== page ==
It is the squeaky-wheel theory, Zogry said. Attention is given to what people make noise about. And on the issue of LGBT youth in juvenile justice, North Carolina is near silent.
The juvenile justice system has no shortage of problems that need fixing. Several organizations are dedicated to racial justice in the juvenile system, for example, and it is no wonder that reducing the disparity of black youth sentenced to detention or juvenile prison is a hot-button issue. In contrast, Zogry has not heard from any advocacy organization asking him to push policies to help LGBT youth.
Zogry did create a resource document in 2011 to help lawyers represent LGBT juvenile clients and he has brought experts in to train various juvenile justice administrators on the challenges facing LGBT youth. But then he stopped.
“The issue didn’t go away,” he said. “I did.”
There were other fires to put out. And unlike racial discrimination, the treatment of LGBT youth does not affect the majority of kids in the juvenile justice system, Zogry said.
In 2016, over 1,900 youth were sent to juvenile detentions, 178 youth were committed to a juvenile prison and over 24,000 youth were served in community-based treatment programs in North Carolina, according to data published by the Department of Public Safety.
If 20 percent of youth in juvenile detentions are LGBT in North Carolina – in line with national estimates – then the state detained around 380 LGBT youth in 2016.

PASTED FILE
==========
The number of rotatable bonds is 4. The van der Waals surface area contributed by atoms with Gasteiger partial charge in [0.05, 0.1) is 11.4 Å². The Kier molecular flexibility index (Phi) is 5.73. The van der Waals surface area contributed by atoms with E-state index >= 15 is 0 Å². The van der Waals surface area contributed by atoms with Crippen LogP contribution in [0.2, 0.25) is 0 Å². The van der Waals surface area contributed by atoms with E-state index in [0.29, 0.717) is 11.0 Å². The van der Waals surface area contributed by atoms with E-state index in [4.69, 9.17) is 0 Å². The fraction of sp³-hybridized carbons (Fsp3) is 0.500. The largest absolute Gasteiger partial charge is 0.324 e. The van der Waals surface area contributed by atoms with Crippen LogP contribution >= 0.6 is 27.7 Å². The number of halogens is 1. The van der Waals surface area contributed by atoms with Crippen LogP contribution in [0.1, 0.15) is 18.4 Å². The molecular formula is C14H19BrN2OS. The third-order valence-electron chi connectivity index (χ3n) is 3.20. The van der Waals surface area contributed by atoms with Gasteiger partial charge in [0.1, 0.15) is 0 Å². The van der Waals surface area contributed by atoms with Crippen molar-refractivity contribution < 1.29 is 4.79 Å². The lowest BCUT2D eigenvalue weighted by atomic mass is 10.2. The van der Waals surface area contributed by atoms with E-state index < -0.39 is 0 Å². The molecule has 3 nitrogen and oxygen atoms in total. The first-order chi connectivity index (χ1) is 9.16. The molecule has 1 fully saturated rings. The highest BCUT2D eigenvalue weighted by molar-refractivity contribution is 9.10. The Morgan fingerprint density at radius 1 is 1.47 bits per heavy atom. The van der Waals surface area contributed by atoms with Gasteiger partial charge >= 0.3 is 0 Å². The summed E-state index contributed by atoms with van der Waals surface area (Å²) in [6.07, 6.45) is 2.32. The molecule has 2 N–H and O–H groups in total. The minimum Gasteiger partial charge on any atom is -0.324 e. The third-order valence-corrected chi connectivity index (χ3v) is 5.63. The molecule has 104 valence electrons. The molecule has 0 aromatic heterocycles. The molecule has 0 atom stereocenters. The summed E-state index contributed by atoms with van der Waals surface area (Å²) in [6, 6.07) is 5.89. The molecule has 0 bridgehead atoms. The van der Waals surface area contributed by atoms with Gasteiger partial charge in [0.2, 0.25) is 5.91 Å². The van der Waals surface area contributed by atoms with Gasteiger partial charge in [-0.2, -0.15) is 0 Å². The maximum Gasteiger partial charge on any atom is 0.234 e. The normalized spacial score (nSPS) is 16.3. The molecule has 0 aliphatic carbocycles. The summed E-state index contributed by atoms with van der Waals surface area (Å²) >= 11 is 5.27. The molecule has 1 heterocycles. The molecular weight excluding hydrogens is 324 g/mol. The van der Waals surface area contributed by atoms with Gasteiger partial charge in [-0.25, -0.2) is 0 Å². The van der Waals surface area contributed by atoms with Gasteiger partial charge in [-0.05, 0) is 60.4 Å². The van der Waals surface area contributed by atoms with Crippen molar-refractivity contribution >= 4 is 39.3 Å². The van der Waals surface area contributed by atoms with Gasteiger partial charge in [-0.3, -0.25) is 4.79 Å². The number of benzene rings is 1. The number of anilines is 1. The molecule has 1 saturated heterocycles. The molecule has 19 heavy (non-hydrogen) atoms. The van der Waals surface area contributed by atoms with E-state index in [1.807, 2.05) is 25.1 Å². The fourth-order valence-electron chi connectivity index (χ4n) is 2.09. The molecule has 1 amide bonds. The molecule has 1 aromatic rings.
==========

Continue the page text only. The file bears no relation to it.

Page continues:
National research on LGBT youth in the juvenile justice system has not reached into juvenile prisons nor assessed the number of LGBT youth in community programs.
Angela Irvine, the researcher who established the best national estimates for LGBT youth in juvenile detentions, says that it is likely that LGBT youth are overrepresented at those other stages of the system as well. Without the data, though, it is impossible to tell.
There are two types of overrepresentation, Zogry said, and one gets more attention. The first is what happens to black youth, who make up 76 percent of juvenile prison admissions despite being 23 percent of youth in the state.
LGBT youth make up almost five times more of the percentage of detained juveniles than they do of the general population and yet they still do not make up a majority of the youth in juvenile detentions.
Being fewer in number demands less attention. And unlike race, being LGBT is not an identity that literally stares you in the face, Zogry said.
But this does not explain why LGBT advocacy organizations in North Carolina have not picked up the issue like it has been in other states.